map: https://www.google.ca/maps/dir/Show+...34.2295983!3e0

    We somehow covered 400kms that day, despite being in the shop for a really big chunk of it...
    Last edited by doser; 06-12-2016 at 02:03 PM.
    In preparing for battle, I have always found that plans are useless, but planning is indispensible.
    Dwight Eisenhower

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    day 4: to Navajo country

    Last time I tried to ride into Flagstaff, I got caught in a full-on blizzard ( late April a couple years ago), and had to bail back to lower altitudes at Camp Verde pronto! So I was looking forward to this morning, with a return engagement scheduled.

    There are superb approaches to Flagstaff from Prescott, via Jerome, Cottonwood, Sedona, etc, but those were rather out of the way for us, so we took AZ 3 past Mormon Lake as the direct alternative, and this was quite wonderful in its own way: high, forested, deserted, much of it freshly repaved. Lovely...

    AZ 3: not a bad way to spend part of your morning!

    IMG_4977 (1024x768) by Don Serl, on Flickr


    We didn't actually see much of Flagstaff; we just kinda rode by all the touristy spots, then it was off into the wilderness to the east. Navajo Highway 15 stretches about 120 miles east across a flat, open, dry plateau - a very unwelcoming landscape indeed - with little to interrupt the distance except a few very run-down looking Navajo communities. Not a great place to live, I suspect...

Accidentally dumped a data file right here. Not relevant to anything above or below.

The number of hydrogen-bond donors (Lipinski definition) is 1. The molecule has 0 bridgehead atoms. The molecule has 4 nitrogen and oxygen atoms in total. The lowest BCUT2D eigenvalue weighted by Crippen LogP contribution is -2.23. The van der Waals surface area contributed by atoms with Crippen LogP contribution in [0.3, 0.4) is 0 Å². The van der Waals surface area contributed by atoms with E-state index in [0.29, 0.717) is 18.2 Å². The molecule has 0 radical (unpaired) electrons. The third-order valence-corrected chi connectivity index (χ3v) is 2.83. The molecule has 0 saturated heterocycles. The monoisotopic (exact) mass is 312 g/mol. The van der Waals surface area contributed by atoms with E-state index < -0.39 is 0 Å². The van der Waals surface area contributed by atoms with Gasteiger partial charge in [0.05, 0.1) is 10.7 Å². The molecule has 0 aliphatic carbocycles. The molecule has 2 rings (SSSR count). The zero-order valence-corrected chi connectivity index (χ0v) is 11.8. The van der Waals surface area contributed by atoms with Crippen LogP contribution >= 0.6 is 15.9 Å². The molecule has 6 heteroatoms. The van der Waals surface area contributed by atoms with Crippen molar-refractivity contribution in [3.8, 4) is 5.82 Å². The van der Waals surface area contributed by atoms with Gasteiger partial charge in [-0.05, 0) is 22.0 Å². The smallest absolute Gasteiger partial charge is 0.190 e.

Navajo 15

    IMG_4986 (1024x768) by Don Serl, on Flickr

    Dry country

    IMG_4990 (1024x768) by Don Serl, on Flickr

    'Dry' country? Despite 'no liquor' policies on native lands, there were hundred - nay, thousands - of empties along the roadside...

    IMG_4996 (768x1024) by Don Serl, on Flickr

    The final 20 miles or so of this 'crossing' actually get really pretty, with a band of red sandstone cliffs bordering the highway maybe half a kilometer back, and green grass supporting some ranching. And the terrain maintains its gentle disposition as you join US 191 for the run up to Chinle AZ.

    The famous "419.9" mileage sign on US 191. Dopers kept stealing the "420"...

    IMG_5002 (768x1024) by Don Serl, on Flickr


    Chinle is a town with limited accommodation possibilities, so we ended up in the Best Western again. This was very nice ( altho the water supply was shockingly silty), but expensive of course ( $140, shared for 3). At least there was good food in the adjacent restaurant.